Junkyard Find: 1990 Plymouth Horizon

Murilee Martin
by Murilee Martin

No, that’s not a typo— Chrysler made the Simca-derived Omnirizon all the way until the 1990 model year. I’ve been looking for a final-year example of an Omni or Horizon for quite a while now, and I finally found this one in a Denver self-serve yard over the weekend.

Would you believe an airbag in this cheap little car, as early as 1990? Standard equipment for the ’90 Omnirizons!

5-speed, factory tach, no rust, only 114,325 miles on the clock.

Very, very rare, and an interesting bit of history, but not really worth saving from The Crusher.

If you want to split hairs, the Omnirizon outlived the original Chrysler K platform by a year (though cars based on the K were built until 1995). By 1987, the Chrysler 2.2— originally developed for the K-cars— was the only engine available in these cars.

Even with the airbag, the last-year-of-production Omnirizon wasn’t much different from the original 1978 version. The new Dodge Omni does it all!

Murilee Martin
Murilee Martin

Murilee Martin is the pen name of Phil Greden, a writer who has lived in Minnesota, California, Georgia and (now) Colorado. He has toiled at copywriting, technical writing, junkmail writing, fiction writing and now automotive writing. He has owned many terrible vehicles and some good ones. He spends a great deal of time in self-service junkyards. These days, he writes for publications including Autoweek, Autoblog, Hagerty, The Truth About Cars and Capital One.

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  • Blppt Blppt on Jan 23, 2014

    I had an '87 back in the day. Yeah, it was cheap, but man, it was the greatest bad weather car I've ever owned. For that reason alone, it was probably worth saving this car from the crusher---perfect winter beater, especially since the '88-'90 did away with the tempermental carb and got the solid (if inefficient) single throttle body fuel injector.

    • See 1 previous
    • Blppt Blppt on Jan 24, 2014

      @thunderjet So would I---never had a set of snow tires on mine (IIRC, they were 165/80R13 A/S tires), yet I didnt even know how hazardous snow driving was until I got my next car, an 88 Reliant, which was nowheres near as good in the snow as that Horizon. Of course, it was far more reliable cranking in the morning due to not having that quirky emissions-compliant carb on the 87 2.2. Contrast that Horizon to my current CC, despite being a far, far better car in just about every area, cant even get up my driveway in a couple of inches of snow with all season M+S tires.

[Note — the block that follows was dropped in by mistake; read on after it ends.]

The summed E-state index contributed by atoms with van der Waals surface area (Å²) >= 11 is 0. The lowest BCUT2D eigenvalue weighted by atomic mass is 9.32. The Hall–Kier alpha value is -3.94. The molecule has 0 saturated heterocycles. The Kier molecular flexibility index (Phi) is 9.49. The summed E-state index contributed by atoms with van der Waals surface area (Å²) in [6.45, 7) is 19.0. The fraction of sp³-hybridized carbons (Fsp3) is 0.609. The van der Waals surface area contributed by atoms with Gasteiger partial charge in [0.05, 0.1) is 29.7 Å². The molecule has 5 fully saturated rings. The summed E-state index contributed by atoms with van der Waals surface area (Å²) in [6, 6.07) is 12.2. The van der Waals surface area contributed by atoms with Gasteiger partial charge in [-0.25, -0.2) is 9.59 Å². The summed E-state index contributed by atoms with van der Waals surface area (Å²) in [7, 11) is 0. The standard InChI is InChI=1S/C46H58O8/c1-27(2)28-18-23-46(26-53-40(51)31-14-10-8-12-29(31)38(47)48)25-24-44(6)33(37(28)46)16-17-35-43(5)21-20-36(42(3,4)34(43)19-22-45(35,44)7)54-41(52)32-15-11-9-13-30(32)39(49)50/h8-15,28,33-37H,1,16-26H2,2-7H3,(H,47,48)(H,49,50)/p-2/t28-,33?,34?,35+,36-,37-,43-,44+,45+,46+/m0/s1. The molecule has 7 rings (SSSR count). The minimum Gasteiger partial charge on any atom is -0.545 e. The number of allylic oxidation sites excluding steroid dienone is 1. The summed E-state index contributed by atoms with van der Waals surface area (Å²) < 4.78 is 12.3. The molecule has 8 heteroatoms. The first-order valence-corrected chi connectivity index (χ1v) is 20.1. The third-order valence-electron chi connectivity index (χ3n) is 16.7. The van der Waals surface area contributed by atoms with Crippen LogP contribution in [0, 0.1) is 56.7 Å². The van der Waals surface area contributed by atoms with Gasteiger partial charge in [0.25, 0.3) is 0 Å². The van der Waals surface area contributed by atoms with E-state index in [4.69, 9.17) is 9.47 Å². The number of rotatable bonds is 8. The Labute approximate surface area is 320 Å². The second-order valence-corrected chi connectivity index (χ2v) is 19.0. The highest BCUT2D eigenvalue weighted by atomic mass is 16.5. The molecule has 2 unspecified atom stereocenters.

• Ggariepy Ggariepy on Feb 03, 2014

    I had one of these, my first car, bought new in 1990 for I think around $8K. Mine was Colorado Red on a red interior, equipped with the 2.2L/three speed automatic and air conditioning. I put 85,000 miles on it in three years, I was so in love with driving at the time. I can't say it was the most reliable car I have owned; the engine computer failed and left me stranded in rural southern Michigan one fine day, and it took nearly a week for the part to be sourced at the small town Chrysler dealership it was towed to. I had problems with an intermittent rough idle that I never managed to shake, a bog on acceleration when cold, and the rear hatch began to rust badly after three Michigan winters. The air conditioning died on the third summer. On the brighter side, I can testify it would go faster than the 100MPH speedometer could indicate, it got really good gas mileage, and it did not cost me a fortune to keep. I gave up on it early after the alternator died and I observed a leak from the transmission during the repair. It simply was not up to the abuse that a young male driver could give it, and so I traded it for a new '93 Plymouth Duster V6, a car that was much better made (except for the 4 speed automatic transmission) and still had quite a bit of life left when I sold it 5 years later with 145,000 miles. If I owned the Horizon today I never would have put up with the poor build quality and unreliability, but I do remember my first car fondly. It was worth $1500 when I was done with it. Incidentally the 1990 Omnirizons were built at Detroit's Jefferson Assembly plant--possibly only for one year, and when they discontinued it after the 1990 model year they tore that plant down and replaced it with the one today still making the Jeep Grand Cherokee. I have since owned two Grand Cherokees, so I have had three vehicles that were built at that site. The quality improved dramatically for each of the two subsequent vehicles!

  • Carson D I hadn't seen a second-generation Courier with a Mazda engine before. I've seen a few with Ford engines. There was one at the Cox Driving Range that they used to collect golf balls. Golf would definitely be more entertaining to watch if they used moving targets.
  • Tassos ooops, Tim, you missed this one. Would make a lovely "Tim's used car of the day". It satisfies all the prerequisites except the wildly overpriced bit.
  • Tassos ASTON AND BOND BY A MILE. While Aston Martin sells a TINY FRACTION of what even the rarified Ferrari and Lambo sell, it is unbelievably well known. Credit the idiotic, but hugely successful and sometimes entertaining James Bond Movies.
  • Tassos 1988? Too young for me. It's all yours, Tim... BAHAHAHAHA!
  • Gray Awesome. Love these. But, if I had the money for a Fox-body, there is a clean '84 GT 350 here for little more than half the price.